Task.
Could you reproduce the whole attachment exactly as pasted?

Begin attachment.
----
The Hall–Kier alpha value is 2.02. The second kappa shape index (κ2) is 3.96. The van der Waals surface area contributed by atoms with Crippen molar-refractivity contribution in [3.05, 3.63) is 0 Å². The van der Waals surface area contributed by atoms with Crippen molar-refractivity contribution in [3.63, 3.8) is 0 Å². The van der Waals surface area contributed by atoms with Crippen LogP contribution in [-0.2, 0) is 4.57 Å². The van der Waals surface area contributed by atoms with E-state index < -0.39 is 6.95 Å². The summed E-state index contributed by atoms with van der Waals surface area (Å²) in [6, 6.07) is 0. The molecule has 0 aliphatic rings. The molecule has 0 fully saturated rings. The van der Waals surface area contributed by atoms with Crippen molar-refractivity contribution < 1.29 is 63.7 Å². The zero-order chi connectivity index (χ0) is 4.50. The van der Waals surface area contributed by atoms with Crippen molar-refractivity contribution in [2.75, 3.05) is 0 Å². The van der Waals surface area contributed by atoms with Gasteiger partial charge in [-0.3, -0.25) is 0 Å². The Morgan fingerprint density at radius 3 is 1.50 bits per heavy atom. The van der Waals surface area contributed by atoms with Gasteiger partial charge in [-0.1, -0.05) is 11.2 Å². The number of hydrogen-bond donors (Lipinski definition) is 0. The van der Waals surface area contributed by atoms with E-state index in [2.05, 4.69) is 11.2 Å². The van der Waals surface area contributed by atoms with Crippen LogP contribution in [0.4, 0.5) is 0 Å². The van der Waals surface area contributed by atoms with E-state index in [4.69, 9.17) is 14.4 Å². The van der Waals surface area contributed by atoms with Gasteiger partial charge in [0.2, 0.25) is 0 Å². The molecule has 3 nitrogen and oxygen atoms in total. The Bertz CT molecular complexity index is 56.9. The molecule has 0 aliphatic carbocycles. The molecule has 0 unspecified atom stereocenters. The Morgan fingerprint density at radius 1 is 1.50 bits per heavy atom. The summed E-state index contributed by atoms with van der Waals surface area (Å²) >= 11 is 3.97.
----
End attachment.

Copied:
The Hall–Kier alpha value is 2.02. The second kappa shape index (κ2) is 3.96. The van der Waals surface area contributed by atoms with Crippen molar-refractivity contribution in [3.05, 3.63) is 0 Å². The van der Waals surface area contributed by atoms with Crippen molar-refractivity contribution in [3.63, 3.8) is 0 Å². The van der Waals surface area contributed by atoms with Crippen LogP contribution in [-0.2, 0) is 4.57 Å². The van der Waals surface area contributed by atoms with E-state index < -0.39 is 6.95 Å². The summed E-state index contributed by atoms with van der Waals surface area (Å²) in [6, 6.07) is 0. The molecule has 0 aliphatic rings. The molecule has 0 fully saturated rings. The van der Waals surface area contributed by atoms with Crippen molar-refractivity contribution < 1.29 is 63.7 Å². The zero-order chi connectivity index (χ0) is 4.50. The van der Waals surface area contributed by atoms with Crippen molar-refractivity contribution in [2.75, 3.05) is 0 Å². The van der Waals surface area contributed by atoms with Gasteiger partial charge in [-0.3, -0.25) is 0 Å². The Morgan fingerprint density at radius 3 is 1.50 bits per heavy atom. The van der Waals surface area contributed by atoms with Gasteiger partial charge in [-0.1, -0.05) is 11.2 Å². The number of hydrogen-bond donors (Lipinski definition) is 0. The van der Waals surface area contributed by atoms with E-state index in [2.05, 4.69) is 11.2 Å². The van der Waals surface area contributed by atoms with Crippen LogP contribution in [0.4, 0.5) is 0 Å². The van der Waals surface area contributed by atoms with E-state index in [4.69, 9.17) is 14.4 Å². The van der Waals surface area contributed by atoms with Gasteiger partial charge in [0.2, 0.25) is 0 Å². The molecule has 3 nitrogen and oxygen atoms in total. The Bertz CT molecular complexity index is 56.9. The molecule has 0 aliphatic carbocycles. The molecule has 0 unspecified atom stereocenters. The Morgan fingerprint density at radius 1 is 1.50 bits per heavy atom. The summed E-state index contributed by atoms with van der Waals surface area (Å²) >= 11 is 3.97.